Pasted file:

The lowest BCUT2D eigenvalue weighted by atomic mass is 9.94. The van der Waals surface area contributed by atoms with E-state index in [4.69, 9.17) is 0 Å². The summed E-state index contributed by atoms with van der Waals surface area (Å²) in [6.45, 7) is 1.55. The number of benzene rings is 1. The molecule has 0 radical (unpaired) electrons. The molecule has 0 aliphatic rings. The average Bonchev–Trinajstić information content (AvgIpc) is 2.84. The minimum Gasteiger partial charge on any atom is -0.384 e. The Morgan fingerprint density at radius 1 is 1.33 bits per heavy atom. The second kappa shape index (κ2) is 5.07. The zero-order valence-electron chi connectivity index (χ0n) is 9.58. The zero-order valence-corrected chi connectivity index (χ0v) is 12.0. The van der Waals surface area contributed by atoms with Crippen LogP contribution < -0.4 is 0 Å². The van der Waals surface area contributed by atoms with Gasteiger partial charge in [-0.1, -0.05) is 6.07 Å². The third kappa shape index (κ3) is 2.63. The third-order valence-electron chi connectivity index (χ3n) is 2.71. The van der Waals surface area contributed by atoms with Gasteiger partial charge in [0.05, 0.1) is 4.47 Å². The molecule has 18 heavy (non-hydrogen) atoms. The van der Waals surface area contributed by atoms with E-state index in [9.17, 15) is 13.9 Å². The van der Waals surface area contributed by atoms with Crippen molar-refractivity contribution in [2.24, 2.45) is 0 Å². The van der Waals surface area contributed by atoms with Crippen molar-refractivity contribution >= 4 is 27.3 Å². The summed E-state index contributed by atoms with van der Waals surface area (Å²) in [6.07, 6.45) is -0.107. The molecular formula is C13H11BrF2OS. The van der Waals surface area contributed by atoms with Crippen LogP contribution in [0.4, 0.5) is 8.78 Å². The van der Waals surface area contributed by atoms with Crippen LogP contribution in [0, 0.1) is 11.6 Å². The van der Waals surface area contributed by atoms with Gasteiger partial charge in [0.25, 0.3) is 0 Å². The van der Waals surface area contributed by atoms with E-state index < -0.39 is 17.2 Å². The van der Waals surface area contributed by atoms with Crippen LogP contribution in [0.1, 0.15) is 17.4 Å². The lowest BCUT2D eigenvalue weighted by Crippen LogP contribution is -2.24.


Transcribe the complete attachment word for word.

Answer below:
The lowest BCUT2D eigenvalue weighted by atomic mass is 9.94. The van der Waals surface area contributed by atoms with E-state index in [4.69, 9.17) is 0 Å². The summed E-state index contributed by atoms with van der Waals surface area (Å²) in [6.45, 7) is 1.55. The number of benzene rings is 1. The molecule has 0 radical (unpaired) electrons. The molecule has 0 aliphatic rings. The average Bonchev–Trinajstić information content (AvgIpc) is 2.84. The minimum Gasteiger partial charge on any atom is -0.384 e. The Morgan fingerprint density at radius 1 is 1.33 bits per heavy atom. The second kappa shape index (κ2) is 5.07. The zero-order valence-electron chi connectivity index (χ0n) is 9.58. The zero-order valence-corrected chi connectivity index (χ0v) is 12.0. The van der Waals surface area contributed by atoms with Crippen LogP contribution < -0.4 is 0 Å². The van der Waals surface area contributed by atoms with Gasteiger partial charge in [-0.1, -0.05) is 6.07 Å². The third kappa shape index (κ3) is 2.63. The third-order valence-electron chi connectivity index (χ3n) is 2.71. The van der Waals surface area contributed by atoms with Gasteiger partial charge in [0.05, 0.1) is 4.47 Å². The molecule has 18 heavy (non-hydrogen) atoms. The van der Waals surface area contributed by atoms with E-state index in [9.17, 15) is 13.9 Å². The van der Waals surface area contributed by atoms with Crippen molar-refractivity contribution in [2.24, 2.45) is 0 Å². The van der Waals surface area contributed by atoms with Crippen molar-refractivity contribution >= 4 is 27.3 Å². The summed E-state index contributed by atoms with van der Waals surface area (Å²) in [6.07, 6.45) is -0.107. The molecular formula is C13H11BrF2OS. The van der Waals surface area contributed by atoms with Crippen LogP contribution in [0.4, 0.5) is 8.78 Å². The van der Waals surface area contributed by atoms with Crippen LogP contribution in [0, 0.1) is 11.6 Å². The van der Waals surface area contributed by atoms with Gasteiger partial charge in [0.25, 0.3) is 0 Å². The van der Waals surface area contributed by atoms with E-state index < -0.39 is 17.2 Å². The van der Waals surface area contributed by atoms with Crippen LogP contribution in [0.1, 0.15) is 17.4 Å². The lowest BCUT2D eigenvalue weighted by Crippen LogP contribution is -2.24.